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Eager to win favor with mindful consumers, many restaurant operators are reformulating beverages with ingredients billed as “natural,” “clean,” “organic” and “local.”
Natural ingredients/clean menus ranked as the third-hottest concept trend in the National Restaurant Association's What’s Hot 2017 Culinary Forecast. Also scoring high in the forecast were trends that often dovetail with a natural, clean approach, such as locally sourced produce, meat and seafood, and hyper-local sourcing — which includes restaurant gardens and house-made menu items.
Research reveals how meaningful this is to consumers. In 43 percent of foodservice occasions in which a beverage is consumed, having items made with simple, real ingredients was among the most important considerations for consumers, according to Eating Occasions Compass data from The Hartman Group, a market research company. And in a survey of more than 1,000 undergraduate students last year by industry consultants Beverage Marketing Corporation and Fluent, about half said that they try to avoid artificial sweeteners, flavorings, preservatives and high-fructose corn syrup.
Throughout the world of food, such intelligence is heeded. Products as familiar as boxed macaroni and cheese and diet cola have been remade with natural alternatives to artificial substances. In the foodservice industry Panera Bread recently announced its menu is now 100 percent clean and free from all artificial flavors, preservatives, sweeteners and colors.
The fast-casual bakery-café chain reviewed more than 450 ingredients in its supply chain and reformulated 122 of them, modifying most of its recipes. Nic’s Organic Fast Food, slated to open early this year in Rolling Meadows, Illinois, plans a certified organic menu including all-natural sodas, organic iced tea, organic juices and organic and responsibly sourced coffee.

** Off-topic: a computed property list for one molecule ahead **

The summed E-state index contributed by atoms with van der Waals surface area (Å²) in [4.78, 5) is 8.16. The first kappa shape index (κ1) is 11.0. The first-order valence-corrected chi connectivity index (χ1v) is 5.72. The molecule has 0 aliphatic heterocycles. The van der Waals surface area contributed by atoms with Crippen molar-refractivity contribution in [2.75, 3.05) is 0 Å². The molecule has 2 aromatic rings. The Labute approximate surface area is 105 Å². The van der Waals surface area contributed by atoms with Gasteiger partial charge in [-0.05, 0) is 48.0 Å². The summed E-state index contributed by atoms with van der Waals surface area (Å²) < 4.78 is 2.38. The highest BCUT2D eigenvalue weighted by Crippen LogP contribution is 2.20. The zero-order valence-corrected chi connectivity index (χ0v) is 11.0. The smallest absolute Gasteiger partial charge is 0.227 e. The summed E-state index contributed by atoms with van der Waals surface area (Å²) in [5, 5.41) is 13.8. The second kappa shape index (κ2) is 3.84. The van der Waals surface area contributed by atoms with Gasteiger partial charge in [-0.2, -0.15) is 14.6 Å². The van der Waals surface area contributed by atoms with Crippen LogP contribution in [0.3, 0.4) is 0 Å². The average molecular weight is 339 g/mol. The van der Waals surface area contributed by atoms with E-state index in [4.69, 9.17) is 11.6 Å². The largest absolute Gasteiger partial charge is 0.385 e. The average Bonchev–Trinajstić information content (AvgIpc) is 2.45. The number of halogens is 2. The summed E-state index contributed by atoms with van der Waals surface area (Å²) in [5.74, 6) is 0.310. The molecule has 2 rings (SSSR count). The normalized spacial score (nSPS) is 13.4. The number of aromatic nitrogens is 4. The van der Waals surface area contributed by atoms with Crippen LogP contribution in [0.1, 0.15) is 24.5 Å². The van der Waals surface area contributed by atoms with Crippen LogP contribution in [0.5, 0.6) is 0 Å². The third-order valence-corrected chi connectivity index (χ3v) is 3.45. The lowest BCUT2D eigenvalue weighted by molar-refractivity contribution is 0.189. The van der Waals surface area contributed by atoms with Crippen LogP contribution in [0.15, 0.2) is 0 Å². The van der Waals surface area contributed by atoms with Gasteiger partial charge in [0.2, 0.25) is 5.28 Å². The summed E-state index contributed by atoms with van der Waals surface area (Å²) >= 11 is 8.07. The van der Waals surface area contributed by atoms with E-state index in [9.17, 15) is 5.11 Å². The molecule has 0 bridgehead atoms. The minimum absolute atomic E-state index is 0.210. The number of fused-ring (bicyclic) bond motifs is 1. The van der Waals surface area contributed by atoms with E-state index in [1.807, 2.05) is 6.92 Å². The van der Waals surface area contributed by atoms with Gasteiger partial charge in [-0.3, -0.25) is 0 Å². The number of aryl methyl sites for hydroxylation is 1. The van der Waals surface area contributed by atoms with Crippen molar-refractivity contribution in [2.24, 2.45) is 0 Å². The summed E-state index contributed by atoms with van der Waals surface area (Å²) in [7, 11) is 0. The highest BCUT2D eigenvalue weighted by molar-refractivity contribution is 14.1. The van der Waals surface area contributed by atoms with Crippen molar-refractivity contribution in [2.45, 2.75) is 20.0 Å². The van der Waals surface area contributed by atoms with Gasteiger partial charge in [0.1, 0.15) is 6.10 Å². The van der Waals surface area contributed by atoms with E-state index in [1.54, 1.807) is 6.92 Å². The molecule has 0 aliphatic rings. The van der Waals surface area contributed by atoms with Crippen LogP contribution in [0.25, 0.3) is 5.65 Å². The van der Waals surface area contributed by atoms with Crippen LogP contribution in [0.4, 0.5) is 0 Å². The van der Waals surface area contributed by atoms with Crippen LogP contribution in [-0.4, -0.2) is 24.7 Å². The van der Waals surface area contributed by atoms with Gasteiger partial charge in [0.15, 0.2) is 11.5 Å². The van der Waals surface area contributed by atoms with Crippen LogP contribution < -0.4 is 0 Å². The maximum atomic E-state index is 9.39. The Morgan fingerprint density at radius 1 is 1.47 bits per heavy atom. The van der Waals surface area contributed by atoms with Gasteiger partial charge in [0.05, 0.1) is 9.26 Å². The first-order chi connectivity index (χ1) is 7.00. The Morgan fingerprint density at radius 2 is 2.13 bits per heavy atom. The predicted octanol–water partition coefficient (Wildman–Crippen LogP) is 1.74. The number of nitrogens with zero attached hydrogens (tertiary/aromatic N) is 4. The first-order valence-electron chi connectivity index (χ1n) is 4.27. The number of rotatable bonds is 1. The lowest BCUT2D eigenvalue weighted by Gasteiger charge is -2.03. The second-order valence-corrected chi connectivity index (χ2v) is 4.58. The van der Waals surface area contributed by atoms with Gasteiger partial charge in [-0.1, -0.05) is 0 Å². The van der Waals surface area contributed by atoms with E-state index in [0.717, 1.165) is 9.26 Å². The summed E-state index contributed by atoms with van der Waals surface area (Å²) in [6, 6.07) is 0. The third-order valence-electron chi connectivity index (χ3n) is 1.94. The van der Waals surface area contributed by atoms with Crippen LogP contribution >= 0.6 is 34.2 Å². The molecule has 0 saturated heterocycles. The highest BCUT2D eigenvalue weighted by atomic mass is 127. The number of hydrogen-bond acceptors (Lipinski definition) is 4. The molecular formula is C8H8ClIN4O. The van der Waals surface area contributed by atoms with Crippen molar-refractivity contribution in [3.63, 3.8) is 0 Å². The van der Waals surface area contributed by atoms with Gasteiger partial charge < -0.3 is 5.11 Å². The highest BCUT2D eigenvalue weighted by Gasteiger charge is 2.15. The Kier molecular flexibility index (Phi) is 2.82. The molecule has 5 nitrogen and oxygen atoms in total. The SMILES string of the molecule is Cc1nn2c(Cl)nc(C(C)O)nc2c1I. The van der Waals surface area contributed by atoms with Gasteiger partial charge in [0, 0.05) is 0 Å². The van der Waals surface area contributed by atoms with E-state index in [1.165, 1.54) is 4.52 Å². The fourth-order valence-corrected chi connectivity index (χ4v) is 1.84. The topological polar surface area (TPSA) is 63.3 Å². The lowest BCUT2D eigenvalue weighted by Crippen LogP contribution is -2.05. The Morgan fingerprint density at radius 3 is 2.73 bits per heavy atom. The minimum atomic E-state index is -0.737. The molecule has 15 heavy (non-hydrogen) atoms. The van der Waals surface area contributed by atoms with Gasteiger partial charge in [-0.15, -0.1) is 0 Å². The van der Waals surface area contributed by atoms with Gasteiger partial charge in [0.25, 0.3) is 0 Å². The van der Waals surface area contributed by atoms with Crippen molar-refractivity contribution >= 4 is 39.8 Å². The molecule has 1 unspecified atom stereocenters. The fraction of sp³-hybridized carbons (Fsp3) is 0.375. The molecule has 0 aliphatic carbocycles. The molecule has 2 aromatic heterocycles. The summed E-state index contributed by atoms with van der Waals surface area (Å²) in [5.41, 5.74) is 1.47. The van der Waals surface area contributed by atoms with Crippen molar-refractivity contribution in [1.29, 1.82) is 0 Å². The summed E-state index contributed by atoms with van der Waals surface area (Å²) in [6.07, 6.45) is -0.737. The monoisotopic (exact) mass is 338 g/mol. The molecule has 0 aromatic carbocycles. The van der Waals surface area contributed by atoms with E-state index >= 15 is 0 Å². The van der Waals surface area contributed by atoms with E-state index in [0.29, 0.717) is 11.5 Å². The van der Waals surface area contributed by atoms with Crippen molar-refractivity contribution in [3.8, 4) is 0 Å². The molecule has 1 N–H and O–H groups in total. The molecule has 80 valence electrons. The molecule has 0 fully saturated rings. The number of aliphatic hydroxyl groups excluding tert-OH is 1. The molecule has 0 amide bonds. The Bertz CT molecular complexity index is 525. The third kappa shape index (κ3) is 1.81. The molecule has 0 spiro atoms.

Even cocktails are held to a higher standard. Eden, a new restaurant in Chicago with a menu of Mediterranean and New American fare, relies on clean, fresh ingredients at the bar as well as in the kitchen. “It’s important to know exactly what is going into your drinks,” says mixologist Alex Rydzewski. “You don’t want to worry about preservatives and chemicals.”
Consumers evidently view natural, clean positioning as a plus at cocktail hour. “I think a lot of people are unaware of how much sugar goes into the run-of-the-mill cocktails some places serve,” says Rydzewski. “It is still alcohol at the end of the day, but if you can make it a little more nutritious and natural and not use tons of sugar, it is desirable.”
At the Eden bar Rydzewski favors natural sweeteners such as carrot juice, fruit juices and purees, and honey syrups to create balanced flavor profiles in drinks. He crafts signature cocktails with the best spirits and local, seasonal ingredients that he can get. One of his creations, Elevenses, is a medley of gin infused with Earl Grey tea, lavender orange blossom honey, grapefruit bitters and egg white.
“Rather than use a preflavored liqueur, we are steeping high-quality tea in the gin,” says Rydzewski. Also made in-house are the fresh lavender-flavored orange blossom honey and grapefruit bitters. Shaking the drink with egg white lends a silky texture. “You have a little acidity; you have the honey and the really great tasting gin and grapefruit,” he says.
Another Eden cocktail, Benson & Hedges, is a mix of smoky, peaty 10-year-old single-malt scotch whiskey, rosemary, falernum — which is a spiced syrup — cherry puree and cold-pressed apple cider. Looking ahead to spring, Rydzewski foresees exploring organic vodka and the pleasant tartness of sorrel, a fresh herb grown in the restaurant’s 1,800-square-foot greenhouse, in seasonal cocktails.
Menuing beverages like a Moscow Mule made with house-made fresh ginger syrup or a smoothie flavored with organic caramel syrup can show consumers how committed a restaurant operator is to following the natural, clean, premium approach.
“Just using real cane sugar in your lemonade by itself is not going to drive a lot of trips to your restaurant,” says Tamara Barnett, vice president, strategic insights, for The Hartman Group, based in Bellevue, Washington. “It is not the only touchpoint. You are going to have to do more than that. But it is a part of the overall experience for people, another instance in which the operator can contemporize and follow the trends.”
“If you decide to just rest on your soda fountain without doing anything else, you risk leaving one of those key proof points for consumers on the table,” says Barnett.
Consumer interest in natural, clean foods and beverages is likely to continue reshaping foodservice occasions. Operators who analyze their menus and make appropriate changes lay the groundwork to profit by the trend.